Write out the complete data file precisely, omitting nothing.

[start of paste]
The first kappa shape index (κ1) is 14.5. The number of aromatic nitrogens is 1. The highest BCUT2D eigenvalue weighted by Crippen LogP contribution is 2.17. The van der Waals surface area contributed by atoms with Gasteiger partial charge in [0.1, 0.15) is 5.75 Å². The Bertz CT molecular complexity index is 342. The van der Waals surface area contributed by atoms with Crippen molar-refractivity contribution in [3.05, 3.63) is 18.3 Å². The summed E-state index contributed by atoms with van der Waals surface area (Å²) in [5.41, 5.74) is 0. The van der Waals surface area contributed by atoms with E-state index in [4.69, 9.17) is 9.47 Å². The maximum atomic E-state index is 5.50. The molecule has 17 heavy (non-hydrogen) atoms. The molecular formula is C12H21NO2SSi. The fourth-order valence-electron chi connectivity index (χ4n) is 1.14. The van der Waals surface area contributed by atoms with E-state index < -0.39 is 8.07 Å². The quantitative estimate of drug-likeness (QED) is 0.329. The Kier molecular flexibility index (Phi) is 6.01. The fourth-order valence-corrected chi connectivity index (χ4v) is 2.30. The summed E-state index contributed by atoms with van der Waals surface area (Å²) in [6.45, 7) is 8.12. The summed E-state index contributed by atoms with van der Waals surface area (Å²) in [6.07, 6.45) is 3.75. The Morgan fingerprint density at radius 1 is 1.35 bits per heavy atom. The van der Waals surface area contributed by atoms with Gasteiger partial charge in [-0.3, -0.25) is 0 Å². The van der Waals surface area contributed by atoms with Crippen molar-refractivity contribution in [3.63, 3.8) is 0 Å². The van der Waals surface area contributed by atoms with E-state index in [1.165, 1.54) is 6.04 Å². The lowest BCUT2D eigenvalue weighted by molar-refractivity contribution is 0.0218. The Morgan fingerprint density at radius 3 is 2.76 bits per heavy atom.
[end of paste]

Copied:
The first kappa shape index (κ1) is 14.5. The number of aromatic nitrogens is 1. The highest BCUT2D eigenvalue weighted by Crippen LogP contribution is 2.17. The van der Waals surface area contributed by atoms with Gasteiger partial charge in [0.1, 0.15) is 5.75 Å². The Bertz CT molecular complexity index is 342. The van der Waals surface area contributed by atoms with Crippen molar-refractivity contribution in [3.05, 3.63) is 18.3 Å². The summed E-state index contributed by atoms with van der Waals surface area (Å²) in [5.41, 5.74) is 0. The van der Waals surface area contributed by atoms with E-state index in [4.69, 9.17) is 9.47 Å². The maximum atomic E-state index is 5.50. The molecule has 17 heavy (non-hydrogen) atoms. The molecular formula is C12H21NO2SSi. The fourth-order valence-electron chi connectivity index (χ4n) is 1.14. The van der Waals surface area contributed by atoms with E-state index < -0.39 is 8.07 Å². The quantitative estimate of drug-likeness (QED) is 0.329. The Kier molecular flexibility index (Phi) is 6.01. The fourth-order valence-corrected chi connectivity index (χ4v) is 2.30. The summed E-state index contributed by atoms with van der Waals surface area (Å²) in [6.45, 7) is 8.12. The summed E-state index contributed by atoms with van der Waals surface area (Å²) in [6.07, 6.45) is 3.75. The Morgan fingerprint density at radius 1 is 1.35 bits per heavy atom. The van der Waals surface area contributed by atoms with Gasteiger partial charge in [-0.3, -0.25) is 0 Å². The van der Waals surface area contributed by atoms with Crippen molar-refractivity contribution in [3.63, 3.8) is 0 Å². The van der Waals surface area contributed by atoms with E-state index in [1.165, 1.54) is 6.04 Å². The lowest BCUT2D eigenvalue weighted by molar-refractivity contribution is 0.0218. The Morgan fingerprint density at radius 3 is 2.76 bits per heavy atom.